Nosocomial infections are infections that patients contract inside of a hospital, due to contamination or germs present there. A patient undergoing treatment at a hospital is almost always has a weak immune system, which is more susceptible to infection. And the odds of contracting an infection are higher in operation theatres and ICUs. Most likely because those needing to be in the ICU or get operated are in a far more immunocompromised state.
Now ordinarily hospitals are brilliant at spotting and solving hospital related risks and challenges. Having been an examiner for a prestigious award that company, hospital and educational institute teams compete for in areas of innovation and improvement, I have seen the top projects being showcased, and they are impressive. The meticulous tracking and calculating of various data points, identifying causes, finding and implementing solutions, and tracking effectiveness, and then setting up a cycle for continuous improvement.
So it is concerning when nosocomial infections account for 5-10% of all patients in an acute care hospital in the US [+]. And the numbers are even more concerning in India, where our hospitals are far more crowded, with little concern or respect for regulation. Here in India, nosocomial infections are as high as 11-60% in ICUs [+].
While this one is quite obvious, assuming ICU cleanliness follows the highest of standards and procedure, I think a bulk of these infections occur in elevators. Elevators are known to be extremely contaminated, the buttons in particular.
While I unfortunately don’t have a broad solution idea to offer for this challenge, I do have some almost obvious suggestions:
If a new private hospital is being constructed, try and create an isolated elevator between ICUs and operation theatres. Often, patients are carried for surgery in common elevators, exposing them to every visitor who might have visited someone with another infection, which they are likely to catch
Again, for new hospitals yet to be constructed, ideally have the wards frequently visited by visitors on the lower floors, and have sloped ramps for people to walk up and down to those floors (say up to second floor). That way, a bulk of the visitors who would ordinarily use the elevators could be saved, thus perhaps making it economical to dedicate at least one elevator purely for shuttling only patients between ICU and/or operation theatres.
A shield-type enclosure (might look like the mosquito nets for beds) over the patient’s trolley while being moved might help contain their infections and reduce spread while in the elevator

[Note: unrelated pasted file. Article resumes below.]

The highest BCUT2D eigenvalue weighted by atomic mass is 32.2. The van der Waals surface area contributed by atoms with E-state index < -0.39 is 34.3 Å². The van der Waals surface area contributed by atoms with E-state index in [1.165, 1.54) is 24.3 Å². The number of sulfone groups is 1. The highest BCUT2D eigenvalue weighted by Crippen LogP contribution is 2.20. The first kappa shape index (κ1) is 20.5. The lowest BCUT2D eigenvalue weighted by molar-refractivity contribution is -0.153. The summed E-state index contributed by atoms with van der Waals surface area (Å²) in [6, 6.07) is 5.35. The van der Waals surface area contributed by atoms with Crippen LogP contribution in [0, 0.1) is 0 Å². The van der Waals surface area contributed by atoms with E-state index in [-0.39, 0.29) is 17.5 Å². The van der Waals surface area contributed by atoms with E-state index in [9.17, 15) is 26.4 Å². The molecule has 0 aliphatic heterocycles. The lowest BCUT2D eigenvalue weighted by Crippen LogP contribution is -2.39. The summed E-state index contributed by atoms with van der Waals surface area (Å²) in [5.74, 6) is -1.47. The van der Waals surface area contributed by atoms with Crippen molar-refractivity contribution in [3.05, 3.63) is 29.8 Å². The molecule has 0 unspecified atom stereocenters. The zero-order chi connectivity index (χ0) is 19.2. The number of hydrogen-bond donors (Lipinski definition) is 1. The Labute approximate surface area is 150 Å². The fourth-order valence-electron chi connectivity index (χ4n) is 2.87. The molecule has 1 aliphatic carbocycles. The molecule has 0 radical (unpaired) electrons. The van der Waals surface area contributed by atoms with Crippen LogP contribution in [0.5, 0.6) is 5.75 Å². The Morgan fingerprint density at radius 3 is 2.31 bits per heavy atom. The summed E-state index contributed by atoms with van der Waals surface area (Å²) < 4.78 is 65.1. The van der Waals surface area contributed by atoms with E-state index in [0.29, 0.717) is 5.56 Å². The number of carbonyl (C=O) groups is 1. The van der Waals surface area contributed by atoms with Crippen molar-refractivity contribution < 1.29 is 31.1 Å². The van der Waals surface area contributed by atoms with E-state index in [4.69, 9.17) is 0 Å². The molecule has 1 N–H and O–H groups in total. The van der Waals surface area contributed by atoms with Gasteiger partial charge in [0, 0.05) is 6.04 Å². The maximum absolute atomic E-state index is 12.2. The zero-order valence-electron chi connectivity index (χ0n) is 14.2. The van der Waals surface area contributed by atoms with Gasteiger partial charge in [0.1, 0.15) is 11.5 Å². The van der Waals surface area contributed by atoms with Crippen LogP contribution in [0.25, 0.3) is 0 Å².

Limited options for public hospitals or those with limited budgets, seem to include:
stricter laws for visitors,
encouraging the use of staircases by visitors,
installing affordable disinfection tunnels, and making masks compulsory for visitors
This concern was part of an initiative called RattL ’em. What is RattL ’em?: We are constantly fascinated by companies, products and services.
So, every few days, we send out an email to, or share an idea online about a random company anywhere in the world that caught our fancy. What we share is either an idea for a new product or service, a concern area to focus on, or a new feature or improvement to their portfolio.
We do it for free. And for fun. And the company that receives it is free to use the idea, with no financial or other obligation toward us. We think of it as our way to be the best at what we do in the field of innovation and design strategy consulting.
Design Thinking is a relatively new concept in many countries including India. It is, however, already some decades old now. And having been practicing it for a few years now, I often get asked what it is about. And for examples of its applications.
For starters, design thinking is a mindset. One that uses empathy and a set of tools to innovate and pursue complex opportunities or solve complex problems. It aims at better understanding the needs of the end-user, or identifying the root cause of a problem, before beginning to innovate. And that always requires empathy, without which, we often settle for one of the first few logical seeming solutions that come to mind.